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The Numbered Child


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Old Fetch was the first Dutchman I ever met. Fetch Ten Brock. He came to Barnesville, Georgia, in the seventies from Trenton, New Jersey. He was a sculptor and mold maker. He entertained us kids by making little clay models of us. He would make them funny.

"Look how big you made my nose look," Johnny Logan said.

"Yah," Fetch said. "And your nose is so small? Such a smeller you should be proud of." Johnny laughed right along with the other kids and learned not to be self-conscious of his nose. It really was a honker.

by Peter Devooght

Everybody liked Fetch. His workshop was a popular place. The neighborhood kids gathered to watch him sculpt and listen to his funny stories. Sometimes after the other kids left, Fetch, Carrie, her little sister Vonnie and I would sit on their porch, talking and being silly. Usually there was a lot of laughter, but one day the laughter stopped.

Fetch wore a short-sleeved, striped shirt, and his heavily haired forearm was bare. That was the first time I saw the tattoo. It was a pale blue, faded with time, and stretched with age. I read them aloud. "S4008489. What are those numbers for?" I asked.

"Ach, those numbers. There were so many children in my family that Papa could not remember our names, so he gave us numbers."

Fetch fell silent after he told me about the numbers. His eyes got very sad. After a minute he went inside. He didn't come out again for the rest of the day.

Six years later I learned the truth about the numbers. Fetch and I were sitting on the porch enjoying a quiet day, sunny and warm, delighted by a cool breeze that worked its way through the trees. Fetch had bits of clay stuck to his arms, and as the sun dried them they turned gray. He brushed them off, and my eyes fell on those numbers. He caught the look.

"Ach," he said. "Now maybe you are old enough." He held his arm up before me.

"My father was in the resistance against the Nazis. When I was small boy, he was caught and they murdered him. I saw it. They dragged him out from the house and shot him. I watched him die."

His eyes dropped, as did his voice. He fought to get every word out.

"Me, they put into a barrack with other children. I found out later we were all children of political prisoners, but we were the lucky ones. There were a lot of Jewish children there. Thousands maybe."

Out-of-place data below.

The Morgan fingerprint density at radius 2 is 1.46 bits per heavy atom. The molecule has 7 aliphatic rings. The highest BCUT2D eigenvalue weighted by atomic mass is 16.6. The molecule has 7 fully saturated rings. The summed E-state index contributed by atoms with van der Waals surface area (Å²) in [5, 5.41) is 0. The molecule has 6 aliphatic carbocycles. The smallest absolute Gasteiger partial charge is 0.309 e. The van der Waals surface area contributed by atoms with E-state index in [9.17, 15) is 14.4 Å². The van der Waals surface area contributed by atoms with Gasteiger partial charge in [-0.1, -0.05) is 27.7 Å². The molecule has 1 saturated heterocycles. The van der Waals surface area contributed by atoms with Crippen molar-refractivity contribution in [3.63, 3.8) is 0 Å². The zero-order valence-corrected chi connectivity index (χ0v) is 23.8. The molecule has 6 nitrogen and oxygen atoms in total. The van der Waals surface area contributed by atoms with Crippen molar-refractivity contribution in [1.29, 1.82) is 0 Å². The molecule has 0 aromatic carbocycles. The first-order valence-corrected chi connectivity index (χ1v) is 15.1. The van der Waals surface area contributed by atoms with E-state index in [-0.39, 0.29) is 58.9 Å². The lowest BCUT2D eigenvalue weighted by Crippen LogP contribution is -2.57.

"Me and Mama they put on train, and took us to a camp and they put the numbers on my arm. They took Mama away from me, and I never saw her again." Fetch lit up a cigarette, and coughed a bit, before continuing.

Tears welled in his eyes, and his skin paled. Fetch took a handkerchief out of his pocket. "They were all killed. Children just like me. Children." Now the tears flowed openly and ran down the side of his nose. He stopped talking for a minute and composed himself.

"So," he said, "now you know what the numbers are for. For me, they remind me that no matter how bad things are, they can get better, no?"

We sat together drinking iced tea, neither of us speaking, but I couldn't keep it up. I had to know more.

"Then what?" I said.

"Then what, what?" he asked.

"How did you get away from the camp?"

"When the British soldiers came to the camp, they tried to find out who we all belonged to, but it was hopeless. They took us out of that hell, and put us into another camp. I thought it would be the same, but they gave us food and clean clothes, and tried to find places for us to live. Mostly it was the younger children who found homes with good Dutch and French families, but I was too old. I was ten years old by then, and nobody wanted me until I met an American lady."

He lit up another cigarette and with it his whole demeanor seemed to change. His mood got lighter as he spoke of better times.

"She was a nurse in the army, and she said that she and her husband wanted a child but she could not have. They adopted me and took me to New Jersey where I grew up."

By this time, it was I who was crying. He took my hand in his. Despite the roughness of his skin, his touch was tender.

"Always you must have faith," he said. "No matter how bad it becomes, it can get better." He looked toward the distant clouds, deep in thought.

"Sometimes," he said, "it is hard to remember all the bad things that happened because everything turned out so good. I met my wife in Trenton and she also was a refugee, but from Poland. A lot of Polish people in Trenton. We were married for twenty years until cancer took her away, but for those twenty years she was happy, and I was happy. And now I have the two girls, and life is good."

Soon after that day I went off to college, halfway across the country. Even now, late at night, I think about old Fetch, and what he had been through. In my mind's eye I still see Carrie and Vonnie running to the house, laughing and giggling, skipping and dancing as Old Fetch sits on the porch. I know now he was watching them enjoy the childhood that was violently snatched from him, with the knowledge that not only can things get worse, they can get better.

Norman Shatzoff is a 66 year old goat rancher, retired Chief Petty Officer and Circulation Manager for the Virginian Pilot in Norfolk, and the Griffin Daily News in Griffin GA. He is married to Shirley and together they have four children, all of whom live in Virginia, along with a passle of grandkids.

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